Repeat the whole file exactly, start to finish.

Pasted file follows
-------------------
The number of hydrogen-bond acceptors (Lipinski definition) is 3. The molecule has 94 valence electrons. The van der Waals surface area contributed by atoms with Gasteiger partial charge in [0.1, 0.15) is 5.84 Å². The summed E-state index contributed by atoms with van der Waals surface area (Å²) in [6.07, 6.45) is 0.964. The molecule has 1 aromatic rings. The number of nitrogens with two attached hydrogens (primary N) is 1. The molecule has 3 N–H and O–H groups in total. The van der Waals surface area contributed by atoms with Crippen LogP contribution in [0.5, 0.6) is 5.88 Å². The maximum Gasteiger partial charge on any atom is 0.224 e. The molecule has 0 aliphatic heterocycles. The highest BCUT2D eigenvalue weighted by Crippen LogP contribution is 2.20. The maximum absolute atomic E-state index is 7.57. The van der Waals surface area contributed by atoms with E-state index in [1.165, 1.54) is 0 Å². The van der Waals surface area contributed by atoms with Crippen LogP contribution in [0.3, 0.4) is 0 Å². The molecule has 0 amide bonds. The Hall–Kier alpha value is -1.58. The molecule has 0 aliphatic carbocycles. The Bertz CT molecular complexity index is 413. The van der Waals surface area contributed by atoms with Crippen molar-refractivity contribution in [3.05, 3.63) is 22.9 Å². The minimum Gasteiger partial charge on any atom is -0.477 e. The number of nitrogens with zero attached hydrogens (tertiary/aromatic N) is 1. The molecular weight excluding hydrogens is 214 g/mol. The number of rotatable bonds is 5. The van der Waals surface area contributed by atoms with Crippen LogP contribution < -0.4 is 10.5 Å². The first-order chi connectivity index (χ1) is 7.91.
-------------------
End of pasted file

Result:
The number of hydrogen-bond acceptors (Lipinski definition) is 3. The molecule has 94 valence electrons. The van der Waals surface area contributed by atoms with Gasteiger partial charge in [0.1, 0.15) is 5.84 Å². The summed E-state index contributed by atoms with van der Waals surface area (Å²) in [6.07, 6.45) is 0.964. The molecule has 1 aromatic rings. The number of nitrogens with two attached hydrogens (primary N) is 1. The molecule has 3 N–H and O–H groups in total. The van der Waals surface area contributed by atoms with Crippen LogP contribution in [0.5, 0.6) is 5.88 Å². The maximum Gasteiger partial charge on any atom is 0.224 e. The molecule has 0 aliphatic heterocycles. The highest BCUT2D eigenvalue weighted by Crippen LogP contribution is 2.20. The maximum absolute atomic E-state index is 7.57. The van der Waals surface area contributed by atoms with E-state index in [1.165, 1.54) is 0 Å². The van der Waals surface area contributed by atoms with Crippen LogP contribution in [0.3, 0.4) is 0 Å². The molecule has 0 amide bonds. The Hall–Kier alpha value is -1.58. The molecule has 0 aliphatic carbocycles. The Bertz CT molecular complexity index is 413. The van der Waals surface area contributed by atoms with Crippen molar-refractivity contribution in [3.05, 3.63) is 22.9 Å². The minimum Gasteiger partial charge on any atom is -0.477 e. The number of nitrogens with zero attached hydrogens (tertiary/aromatic N) is 1. The molecular weight excluding hydrogens is 214 g/mol. The number of rotatable bonds is 5. The van der Waals surface area contributed by atoms with Crippen LogP contribution < -0.4 is 10.5 Å². The first-order chi connectivity index (χ1) is 7.91.